Remembering The Laughs: A Few Minutes With Director Peter Segal Reflecting On The Legacy Of ‘Tommy Boy’

Posted in Blu-Ray/DVD, Interviews, Movies by - April 06, 2020
Remembering The Laughs: A Few Minutes With Director Peter Segal Reflecting On The Legacy Of ‘Tommy Boy’

It’s hard to know what will have staying power in this business…

In Tommy Boy an incompetent, immature, and dimwitted heir to an auto parts factory (Chris Farley) must save the business to keep it out of the hands of his new, con-artist relatives and big business.

It’s an anniversary we honestly didn’t anticipate to be celebrating here at In The Seats but with it being 25 years since the world first discovered Tommy Boy this sweet, gonzo physical comedy really holds up.

We got the unique chance to sit down with director Peter Segal and talk about the legacy of the film, the difficulties they had making it, the legacy of physical comedy and the staying power of Tommy Boy throughout the industry.

 

Dave Voigt: It’s hard to believe that it’s been 25 years since Tommy Boy, but there it is!  I’m curious can you walk me through you coming on the project because correct me if I am wrong, this was only your second feature and a lot of the people on it were still in the fairly early stages of their feature film careers?

Peter Segal: Yes, this was only my second feature at the time and for Chris (Farley) and David (Spade) this was the very first time that they had been leading men.  Until this point they had only ever done supporting player type roles.  In many ways it was a first for all of us…

That’s wild because on the outside looking in people always assume that working on a comedy like Tommy Boy would just end up being a non-stop barrel of laughs but really you do have to buckle down and get to work just like anything else.  I’ve always been curious because you’ve worked on a lot of comedic films and I’m dying to know how you sort of ‘rein in the giggles’ that are probably running rampant on a film production like Tommy Boy?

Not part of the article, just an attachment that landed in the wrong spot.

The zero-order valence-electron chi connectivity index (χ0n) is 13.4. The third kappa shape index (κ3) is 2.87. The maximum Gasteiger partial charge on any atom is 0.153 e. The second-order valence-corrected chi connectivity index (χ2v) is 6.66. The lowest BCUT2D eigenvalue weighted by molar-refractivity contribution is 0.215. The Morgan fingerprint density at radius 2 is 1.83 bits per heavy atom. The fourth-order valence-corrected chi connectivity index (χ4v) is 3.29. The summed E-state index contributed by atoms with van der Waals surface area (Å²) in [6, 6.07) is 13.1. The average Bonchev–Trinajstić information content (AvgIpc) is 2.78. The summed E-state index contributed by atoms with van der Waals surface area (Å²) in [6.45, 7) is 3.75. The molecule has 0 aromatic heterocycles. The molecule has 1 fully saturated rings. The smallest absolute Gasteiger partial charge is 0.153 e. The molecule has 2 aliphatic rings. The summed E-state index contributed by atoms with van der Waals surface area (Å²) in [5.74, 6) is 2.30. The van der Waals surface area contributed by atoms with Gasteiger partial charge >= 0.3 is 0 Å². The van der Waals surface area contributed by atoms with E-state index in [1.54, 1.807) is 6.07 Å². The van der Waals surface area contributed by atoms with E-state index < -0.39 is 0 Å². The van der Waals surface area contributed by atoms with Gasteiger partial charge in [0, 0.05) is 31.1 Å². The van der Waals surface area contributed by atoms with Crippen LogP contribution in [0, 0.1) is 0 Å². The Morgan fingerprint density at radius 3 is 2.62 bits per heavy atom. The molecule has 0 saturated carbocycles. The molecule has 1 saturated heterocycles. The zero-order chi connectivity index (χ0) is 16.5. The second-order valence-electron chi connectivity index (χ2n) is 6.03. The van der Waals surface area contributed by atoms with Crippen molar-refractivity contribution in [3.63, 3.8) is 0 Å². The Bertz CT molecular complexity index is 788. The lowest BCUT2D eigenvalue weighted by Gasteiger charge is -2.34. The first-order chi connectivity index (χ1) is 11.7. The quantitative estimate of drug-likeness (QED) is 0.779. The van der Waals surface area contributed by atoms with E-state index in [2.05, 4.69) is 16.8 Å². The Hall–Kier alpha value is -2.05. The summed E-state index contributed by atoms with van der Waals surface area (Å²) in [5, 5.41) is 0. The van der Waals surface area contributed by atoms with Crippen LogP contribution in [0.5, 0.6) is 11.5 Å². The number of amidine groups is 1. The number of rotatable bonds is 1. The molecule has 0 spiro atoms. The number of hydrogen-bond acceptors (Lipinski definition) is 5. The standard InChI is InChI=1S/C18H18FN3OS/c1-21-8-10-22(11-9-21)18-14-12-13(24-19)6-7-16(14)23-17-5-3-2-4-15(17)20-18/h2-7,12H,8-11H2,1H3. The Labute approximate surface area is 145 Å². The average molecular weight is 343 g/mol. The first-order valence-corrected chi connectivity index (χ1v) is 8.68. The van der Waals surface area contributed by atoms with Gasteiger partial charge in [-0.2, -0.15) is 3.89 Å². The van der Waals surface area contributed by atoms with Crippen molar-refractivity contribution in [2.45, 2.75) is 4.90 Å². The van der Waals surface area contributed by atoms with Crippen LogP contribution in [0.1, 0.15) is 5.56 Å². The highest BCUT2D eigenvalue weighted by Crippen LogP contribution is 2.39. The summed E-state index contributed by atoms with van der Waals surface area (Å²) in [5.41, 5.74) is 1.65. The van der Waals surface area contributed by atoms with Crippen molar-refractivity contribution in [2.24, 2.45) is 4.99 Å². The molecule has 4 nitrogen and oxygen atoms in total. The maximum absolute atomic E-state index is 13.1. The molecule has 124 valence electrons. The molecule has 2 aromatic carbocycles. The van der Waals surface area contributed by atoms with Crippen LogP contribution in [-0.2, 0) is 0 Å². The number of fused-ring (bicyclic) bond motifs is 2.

I really feel that a good comedy should LOOK effortless and Tommy Boy just might be one of the hardest movies that I’ve ever worked on because we actually started without a script!  There was a birthing process to it all to try and figure out the story that we should tell.  When Lorne Michaels sold the ‘one-liner’ pitch to Sherry Lansing at Paramount the film was about step-brothers with the focus more on Chris and Rob (Lowe) characters but I had a different idea, which was Chris and David’s characters who were NOT getting along and being forced to work together to save the company and save the town.

That ultimately delayed things and it was a cause of a lot of consternation at the beginning of this process and I absolutely love that people think this shoot must have been smooth sailing and a huge barrel of laughs because it really was the further thing from that, it was a hard shoot.

I’ve got to imagine particularly so because both David and Chris were still SNL members while you were shooting?

That’s correct and because we were still working out the kinks on the story there was a moment during the SNL summer hiatus where I actually tried to quit the movie!  I just saw us heading towards an unavoidable cliff where this wouldn’t get made.  Of course I was called by the head of the studio and told I wasn’t going anywhere (Laughs).  So with that I was shipped up to Toronto and told to figure it out and it’s like that old Orson Welles quote where “Sometimes you do your best work when you’ve got a gun to your head” (Laughs).  With the SNL hiatus now gone, it ended up being a blessing in disguise because we had to split time with the show while shooting this movie which allowed us the time.  I’d shoot with David and Chris on Sunday, Monday and Tuesday and they went back to NY for the show on Wednesday so from then until they’d get back, I had time to write the rest of the movie.

It was kind of like laying out train tracks right in front of the train while it was in motion.  It was stressful to be sure but it all gave us just enough rope so that we could get the job done.

Something else that really hits home for me in this film is just Chris, his performance and the use of physical comedy which really just gets underrated these days.  From your perspective how does the job change when it’s a film with lots of physical gags like this one versus something where jokes are just being thrown back and forth because it really is Chris doing all those falls in this film.

Yes it is.  You know we had a really difficult time finding a stunt double for Chris who was actually a better athlete then Chris was…there just weren’t any.  Every single stunt we see in this movie is Chris and having just come off my first feature which was Naked Gun 33 1/3 which is MOSTLY physical comedy I felt like I was in a really good position to stage and choreograph this story and Chris was obviously this amazing physical actor and used his body in his performance more than anyone ever has in a film maybe going back as far as the likes of Buster Keaton!